Saturday, October 20, 2007

Reading for Feb 19, June 20, Oct 20

Today's reading from the Rule of St. Benedict

February 19, June 20, October 20
Chapter 16: How the Work of God Is to Be Performed During the Day

"Seven times in the day," says the Prophet,
"I have rendered praise to You" (Ps. 118:164).
Now that sacred number of seven will be fulfilled by us
if we perform the Offices of our service
at the time of the Morning Office,
of Prime, of Terce, of Sext, of None,
of Vespers and of Compline,
since it was of these day Hours that he said,
"Seven times in the day I have rendered praise to You."
For as to the Night Office the same Prophet says,
"In the middle of the night I arose to glorify You" (Ps. 118:62).

Let us therefore bring our tribute of praise to our Creator
"for the judgments of His justice" (Ps. 118:164)
at these times:
the Morning Office, Prime, Terce, Sext, None,
Vespers and Compline;
and in the night let us arise to glorify Him.

It seems to me as if prayer punctuates the Benedictine day. There is a rhythm I love. Prayer, work, prayer, meal, prayer, study, prayer. It's as if prayer brackets the other activities and makes them an offering to the Lord.

In addition to the Prayerbook, I use the Jesus Prayer frequently: Jesus Christ, Son of God, have mercy on me, a sinner. Walking across parking lots, standing in line at the market or Post Office, any time I am waiting, I try to remember to pray the Jesus Prayer. For one thing, it can take my mind off of seemingly interminable stop lights. For another, it is a reminder of Whom it is that I love and to Whom I given my life.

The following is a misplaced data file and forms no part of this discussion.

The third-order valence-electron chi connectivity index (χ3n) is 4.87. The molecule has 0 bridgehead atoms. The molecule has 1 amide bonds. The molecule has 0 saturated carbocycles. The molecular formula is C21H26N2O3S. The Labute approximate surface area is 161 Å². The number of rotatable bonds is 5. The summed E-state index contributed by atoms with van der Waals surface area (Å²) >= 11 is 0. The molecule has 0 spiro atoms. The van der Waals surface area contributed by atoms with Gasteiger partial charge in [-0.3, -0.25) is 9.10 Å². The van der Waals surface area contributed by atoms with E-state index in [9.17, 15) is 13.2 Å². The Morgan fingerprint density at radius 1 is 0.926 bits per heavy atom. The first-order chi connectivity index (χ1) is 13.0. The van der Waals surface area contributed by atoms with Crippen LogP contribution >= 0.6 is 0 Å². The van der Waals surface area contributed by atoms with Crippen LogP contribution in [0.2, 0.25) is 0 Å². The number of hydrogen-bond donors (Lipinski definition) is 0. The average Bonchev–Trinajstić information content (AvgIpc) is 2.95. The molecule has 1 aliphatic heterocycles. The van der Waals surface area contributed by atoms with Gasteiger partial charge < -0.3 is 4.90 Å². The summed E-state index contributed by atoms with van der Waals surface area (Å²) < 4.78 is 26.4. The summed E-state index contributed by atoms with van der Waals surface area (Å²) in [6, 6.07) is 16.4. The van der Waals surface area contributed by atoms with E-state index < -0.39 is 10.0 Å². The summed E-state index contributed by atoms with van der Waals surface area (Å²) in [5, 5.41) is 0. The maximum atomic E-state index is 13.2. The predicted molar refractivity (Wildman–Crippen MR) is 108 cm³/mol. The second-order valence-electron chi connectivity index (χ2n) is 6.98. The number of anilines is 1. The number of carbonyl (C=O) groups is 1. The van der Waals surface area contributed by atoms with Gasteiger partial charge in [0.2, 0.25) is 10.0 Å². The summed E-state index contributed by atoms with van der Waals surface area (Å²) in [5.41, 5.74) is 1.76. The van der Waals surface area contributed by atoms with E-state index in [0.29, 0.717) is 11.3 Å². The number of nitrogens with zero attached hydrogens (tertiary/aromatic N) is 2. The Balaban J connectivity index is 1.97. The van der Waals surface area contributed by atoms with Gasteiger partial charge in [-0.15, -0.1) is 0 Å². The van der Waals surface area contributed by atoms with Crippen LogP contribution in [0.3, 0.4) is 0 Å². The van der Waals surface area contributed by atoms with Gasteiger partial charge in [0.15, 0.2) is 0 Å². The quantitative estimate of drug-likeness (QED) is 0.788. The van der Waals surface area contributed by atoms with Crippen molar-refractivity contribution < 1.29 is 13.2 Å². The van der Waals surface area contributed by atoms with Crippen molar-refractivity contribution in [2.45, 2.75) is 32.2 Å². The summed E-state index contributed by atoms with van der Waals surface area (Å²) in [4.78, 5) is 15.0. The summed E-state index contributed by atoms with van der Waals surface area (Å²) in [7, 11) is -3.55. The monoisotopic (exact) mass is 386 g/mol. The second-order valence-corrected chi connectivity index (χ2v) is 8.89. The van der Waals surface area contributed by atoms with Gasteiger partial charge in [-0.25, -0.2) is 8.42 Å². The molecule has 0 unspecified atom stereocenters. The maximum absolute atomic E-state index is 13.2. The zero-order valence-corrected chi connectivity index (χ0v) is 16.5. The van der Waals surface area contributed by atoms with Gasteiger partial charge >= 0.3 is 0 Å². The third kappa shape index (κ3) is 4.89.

Insight for the Ages: A Commentary by Sr Joan Chittister

"Prayer is the service of the heart," the Talmud says. Benedict clearly thought the same. In forming his communities in prayer, Benedict had two realities with which to deal. The first was the biblical injunction "to pray always" around which the monastics of the desert had centered their lives. The second was the reality of community life itself: "We earn our bread by the toil of our hands," the Rule says.

The problem was that Benedict's monks were not hermits who scratched their daily fare out of a dry desert, living on locusts and honey. They were not gyrovagues, wandering monks, who, to demonstrate their dependence on God, begged their way through life. Benedict's monks were cenobites, community people with a family to support. They were each as responsible for their inexperienced young and worn out elderly as they were for themselves. They were, in other words, just like us.

To sanctify both situations Benedict instructs his communities to rise early in the night, as his culture allowed, to study and to pray and then, during the day, to recite brief, simple, scriptural prayers at regular intervals, easy enough to be recited and prayed even in the workplace, to wrench their minds from the mundane to the mystical, away from concentration on life's petty particulars to attention on its transcendent meaning.

Benedict scheduled prayer times during the day to coincide with the times of the changing of the Roman imperial guard. When the world was revering its secular rulers Benedict taught us to give our homage to God, the divine ruler of heaven and earth. There was to be no stopping at the obvious, at the lesser, for a Benedictine.

The point is clear: there is to be no time, no thing, that absorbs us so much that we lose contact with the God of life; no stress so tension-producing, no burden so complex, no work so exhausting that God is not our greatest agenda, our constant companion, our rest and our refuge. More, whatever other people worship, we are to keep our minds and hearts on God.

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